Late-Game Strategy

The Phillies entered the bottom of the ninth down 5-4 and staring down the barrel of the arm of one of baseball’s most dominant relievers in left-hander Aroldis Chapman. You may recall Chapman once threw catcher Carlos Ruiz a 103.5 MPH fastball last year. Ruiz doubled, setting a record for the fastest pitch that went for a hit. The Cuban throws some serious heat, and it’s reflected in his stats. He is currently one of two relievers in baseball history to post a K/9 above 14 and a BB/9 under 2.5 with at least 50 innings pitched. His strikeout rate entering the night was at 48 percent, narrowly ahead of Craig Kimbrel, and way ahead of every other reliever in the game. Oh, and his ERA was at 1.35 with a 0.85 SIERA.

By some miracle, Placido Polanco was able to make contact with a Chapman fastball and placed it perfectly in the hole between the third baseman and shortstop, giving the Phillies a lead-off base runner. Against a reliever who doesn’t miss bats so prodigiously, a follow-up bunt may in some capacity be defensible. But not against Chapman. Nevertheless, Jimmy Rollins followed up by laying down a sacrifice bunt, but Chapman fielded the bunt and threw a bullet to second base, forcing Polanco out at second. Using the win expectancy tables from The Book, the home team’s win expectancy drops from 35.3% to 29.6% even with a successful bunt. Never mind that the left-handed and powerless Juan Pierre was due up. The Phillies have decided to bunt in some unfortunate situations before, but this was among the worst, ignoring the fact that the game was meaningless in the grand scheme of things.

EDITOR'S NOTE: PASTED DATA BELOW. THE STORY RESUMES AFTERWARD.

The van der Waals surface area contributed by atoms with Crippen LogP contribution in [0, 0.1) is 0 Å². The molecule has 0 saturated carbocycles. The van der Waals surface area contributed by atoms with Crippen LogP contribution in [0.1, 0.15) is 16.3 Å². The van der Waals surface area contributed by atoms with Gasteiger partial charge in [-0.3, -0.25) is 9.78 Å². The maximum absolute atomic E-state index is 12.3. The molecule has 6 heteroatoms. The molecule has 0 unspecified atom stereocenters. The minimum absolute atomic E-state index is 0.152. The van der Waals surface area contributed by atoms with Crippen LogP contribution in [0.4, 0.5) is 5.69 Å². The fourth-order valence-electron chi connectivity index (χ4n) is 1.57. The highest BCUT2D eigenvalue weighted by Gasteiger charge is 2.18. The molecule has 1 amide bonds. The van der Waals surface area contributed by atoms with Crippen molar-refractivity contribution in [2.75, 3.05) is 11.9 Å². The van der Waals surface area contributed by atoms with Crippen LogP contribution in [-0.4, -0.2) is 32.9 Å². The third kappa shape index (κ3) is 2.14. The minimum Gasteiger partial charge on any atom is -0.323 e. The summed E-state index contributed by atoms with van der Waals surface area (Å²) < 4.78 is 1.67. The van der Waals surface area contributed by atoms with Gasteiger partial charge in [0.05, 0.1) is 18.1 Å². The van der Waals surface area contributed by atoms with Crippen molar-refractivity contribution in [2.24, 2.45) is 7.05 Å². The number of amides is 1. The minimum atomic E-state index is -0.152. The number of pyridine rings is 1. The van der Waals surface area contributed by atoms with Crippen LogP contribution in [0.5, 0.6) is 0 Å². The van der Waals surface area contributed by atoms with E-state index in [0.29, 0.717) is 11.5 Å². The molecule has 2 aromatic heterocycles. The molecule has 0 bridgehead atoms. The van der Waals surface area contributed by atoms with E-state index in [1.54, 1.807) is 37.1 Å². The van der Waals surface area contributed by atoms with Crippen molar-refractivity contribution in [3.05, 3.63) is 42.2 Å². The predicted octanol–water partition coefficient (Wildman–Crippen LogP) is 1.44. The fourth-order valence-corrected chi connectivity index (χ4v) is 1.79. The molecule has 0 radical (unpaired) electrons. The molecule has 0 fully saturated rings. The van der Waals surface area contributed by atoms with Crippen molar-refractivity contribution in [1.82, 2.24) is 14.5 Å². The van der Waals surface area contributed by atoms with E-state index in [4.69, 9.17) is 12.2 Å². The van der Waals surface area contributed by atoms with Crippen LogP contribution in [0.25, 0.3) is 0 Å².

Game graph courtesy FanGraphs.